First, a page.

Fastest way to flip the sign of a double / float in C
What is the fastest way to flip the sign of a double (or float) in C?
I thought, that accessing the sign bit directly would be the fastest way and found the following:
double a = 5.0; *(__int64*)&a |= 0x8000000000000000; // a = -5.0 float b = 3.0; *(int*)&b |= 0x80000000; // b = -3.0
However, the above does not work for negative numbers:
double a = -5.0; *(__int64*)&a |= 0x8000000000000000; // a = -5.0
Any decent compiler will implement this bit manipulation if you just prepend a negation operator, i.e. -a. Anyway, you're OR-ing the bit. You should XOR it. This is what the compilers I tested it do anyway (GCC, MSVC, CLang). So just do yourself a favour and write -a
EDIT: Be aware that C doesn't enforce any specific floating point format, so any bit manipulations on non-integral C variables will eventually result in errornous behaviour.
EDIT 2 due to a comment: This is the negation code GCC emits for x86_64
.globl neg .type neg, @function neg: .LFB4: .cfi_startproc pushq %rbp .cfi_def_cfa_offset 16 movq %rsp, %rbp .cfi_offset 6, -16 .cfi_def_cfa_register 6 movss %xmm0, -4(%rbp) movss -4(%rbp), %xmm1 movss .LC0(%rip), %xmm0 xorps %xmm1, %xmm0 /* <----- Sign flip using XOR */ leave .cfi_def_cfa 7, 8 ret .cfi_endproc .LFE4: .size neg, .-neg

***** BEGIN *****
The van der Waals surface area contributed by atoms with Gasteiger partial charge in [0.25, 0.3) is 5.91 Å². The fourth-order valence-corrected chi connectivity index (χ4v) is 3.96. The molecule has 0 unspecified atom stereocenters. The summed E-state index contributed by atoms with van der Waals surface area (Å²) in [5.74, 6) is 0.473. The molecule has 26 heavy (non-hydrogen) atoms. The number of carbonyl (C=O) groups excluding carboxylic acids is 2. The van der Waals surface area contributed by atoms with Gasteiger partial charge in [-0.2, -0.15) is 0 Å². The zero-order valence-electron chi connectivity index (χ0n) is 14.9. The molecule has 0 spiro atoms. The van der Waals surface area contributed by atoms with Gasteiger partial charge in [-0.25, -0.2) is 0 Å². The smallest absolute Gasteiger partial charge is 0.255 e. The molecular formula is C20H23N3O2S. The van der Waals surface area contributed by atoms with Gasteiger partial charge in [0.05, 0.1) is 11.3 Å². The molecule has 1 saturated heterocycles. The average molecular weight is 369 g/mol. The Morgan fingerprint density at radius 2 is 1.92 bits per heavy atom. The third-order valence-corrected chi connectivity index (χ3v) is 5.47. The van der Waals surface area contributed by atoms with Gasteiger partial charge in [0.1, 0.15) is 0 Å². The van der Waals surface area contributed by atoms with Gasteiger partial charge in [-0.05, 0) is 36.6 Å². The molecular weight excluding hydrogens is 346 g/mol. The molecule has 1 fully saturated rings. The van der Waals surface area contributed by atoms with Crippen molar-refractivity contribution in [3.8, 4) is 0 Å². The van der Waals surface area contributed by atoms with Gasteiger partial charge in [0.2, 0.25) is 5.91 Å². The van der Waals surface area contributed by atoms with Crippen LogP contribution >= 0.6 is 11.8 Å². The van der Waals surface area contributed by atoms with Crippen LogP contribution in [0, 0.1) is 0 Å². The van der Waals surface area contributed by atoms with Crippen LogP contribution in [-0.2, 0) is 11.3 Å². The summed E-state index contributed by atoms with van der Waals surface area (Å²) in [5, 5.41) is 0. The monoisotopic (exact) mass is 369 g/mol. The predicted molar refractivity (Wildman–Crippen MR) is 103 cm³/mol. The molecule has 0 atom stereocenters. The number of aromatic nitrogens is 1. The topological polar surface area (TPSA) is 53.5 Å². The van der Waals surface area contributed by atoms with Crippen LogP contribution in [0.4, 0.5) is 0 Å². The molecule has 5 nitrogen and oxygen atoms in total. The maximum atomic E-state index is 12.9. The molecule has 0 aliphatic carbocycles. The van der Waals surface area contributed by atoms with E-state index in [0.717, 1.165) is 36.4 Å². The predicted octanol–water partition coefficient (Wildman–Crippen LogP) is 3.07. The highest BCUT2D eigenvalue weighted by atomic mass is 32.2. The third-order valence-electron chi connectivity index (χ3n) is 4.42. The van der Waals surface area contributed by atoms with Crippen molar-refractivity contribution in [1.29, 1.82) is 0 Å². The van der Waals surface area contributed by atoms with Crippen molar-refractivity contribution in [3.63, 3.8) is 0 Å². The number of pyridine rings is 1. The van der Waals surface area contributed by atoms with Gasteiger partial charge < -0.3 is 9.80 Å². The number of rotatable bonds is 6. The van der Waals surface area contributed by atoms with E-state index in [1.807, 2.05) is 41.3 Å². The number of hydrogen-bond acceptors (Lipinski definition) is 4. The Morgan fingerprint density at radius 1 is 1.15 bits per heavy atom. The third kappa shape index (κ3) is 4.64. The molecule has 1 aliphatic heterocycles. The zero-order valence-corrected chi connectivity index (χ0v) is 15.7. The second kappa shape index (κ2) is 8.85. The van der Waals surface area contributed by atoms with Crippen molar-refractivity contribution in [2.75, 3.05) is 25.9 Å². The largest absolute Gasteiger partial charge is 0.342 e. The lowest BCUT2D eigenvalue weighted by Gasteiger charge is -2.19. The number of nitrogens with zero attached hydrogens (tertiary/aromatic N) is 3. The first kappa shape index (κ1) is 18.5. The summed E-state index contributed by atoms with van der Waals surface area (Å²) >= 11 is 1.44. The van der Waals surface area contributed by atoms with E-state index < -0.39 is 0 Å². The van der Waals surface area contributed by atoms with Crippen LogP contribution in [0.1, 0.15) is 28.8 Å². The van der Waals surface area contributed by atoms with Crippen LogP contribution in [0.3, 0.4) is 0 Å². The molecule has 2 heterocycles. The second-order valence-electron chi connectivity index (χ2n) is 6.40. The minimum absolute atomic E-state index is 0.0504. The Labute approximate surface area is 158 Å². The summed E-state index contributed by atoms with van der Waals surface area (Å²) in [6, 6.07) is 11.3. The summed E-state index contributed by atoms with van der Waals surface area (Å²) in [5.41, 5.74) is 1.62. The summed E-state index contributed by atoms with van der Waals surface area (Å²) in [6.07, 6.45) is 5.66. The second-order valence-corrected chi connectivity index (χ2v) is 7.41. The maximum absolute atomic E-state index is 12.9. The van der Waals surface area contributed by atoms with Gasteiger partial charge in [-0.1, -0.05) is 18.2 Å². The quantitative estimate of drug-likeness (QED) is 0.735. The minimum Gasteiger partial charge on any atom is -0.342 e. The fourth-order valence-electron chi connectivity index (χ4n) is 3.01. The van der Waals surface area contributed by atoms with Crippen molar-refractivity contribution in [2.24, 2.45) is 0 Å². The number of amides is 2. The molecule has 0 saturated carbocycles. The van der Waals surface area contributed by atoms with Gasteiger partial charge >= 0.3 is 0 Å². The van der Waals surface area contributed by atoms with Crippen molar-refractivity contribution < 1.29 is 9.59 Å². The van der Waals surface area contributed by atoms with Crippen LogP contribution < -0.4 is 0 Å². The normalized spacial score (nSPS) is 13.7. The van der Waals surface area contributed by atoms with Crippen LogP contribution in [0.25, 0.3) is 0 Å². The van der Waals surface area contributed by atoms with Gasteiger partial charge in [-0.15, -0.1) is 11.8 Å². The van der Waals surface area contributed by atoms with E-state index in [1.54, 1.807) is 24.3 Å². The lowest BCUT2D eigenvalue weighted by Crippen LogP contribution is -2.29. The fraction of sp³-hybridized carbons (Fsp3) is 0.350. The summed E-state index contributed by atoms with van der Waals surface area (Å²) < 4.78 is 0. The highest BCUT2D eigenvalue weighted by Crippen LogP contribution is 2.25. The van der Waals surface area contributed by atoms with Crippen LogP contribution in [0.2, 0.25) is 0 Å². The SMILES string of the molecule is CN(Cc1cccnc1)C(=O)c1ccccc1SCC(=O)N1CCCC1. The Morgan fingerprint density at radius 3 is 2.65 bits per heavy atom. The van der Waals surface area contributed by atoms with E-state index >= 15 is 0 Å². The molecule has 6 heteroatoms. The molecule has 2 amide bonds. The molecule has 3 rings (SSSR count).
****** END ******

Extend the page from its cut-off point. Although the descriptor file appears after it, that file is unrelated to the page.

It should be noted that xorps is XOR designed for floatin points, taking care of special conditions. It's a SSE instruction.
This code is undefined since it violates the strict aliasing rule. What is the strict aliasing rule? To do this well defined you will have to rely on the compiler optimizing it for you.
If you want portable way, just multiply by -1 and let compiler optimise it.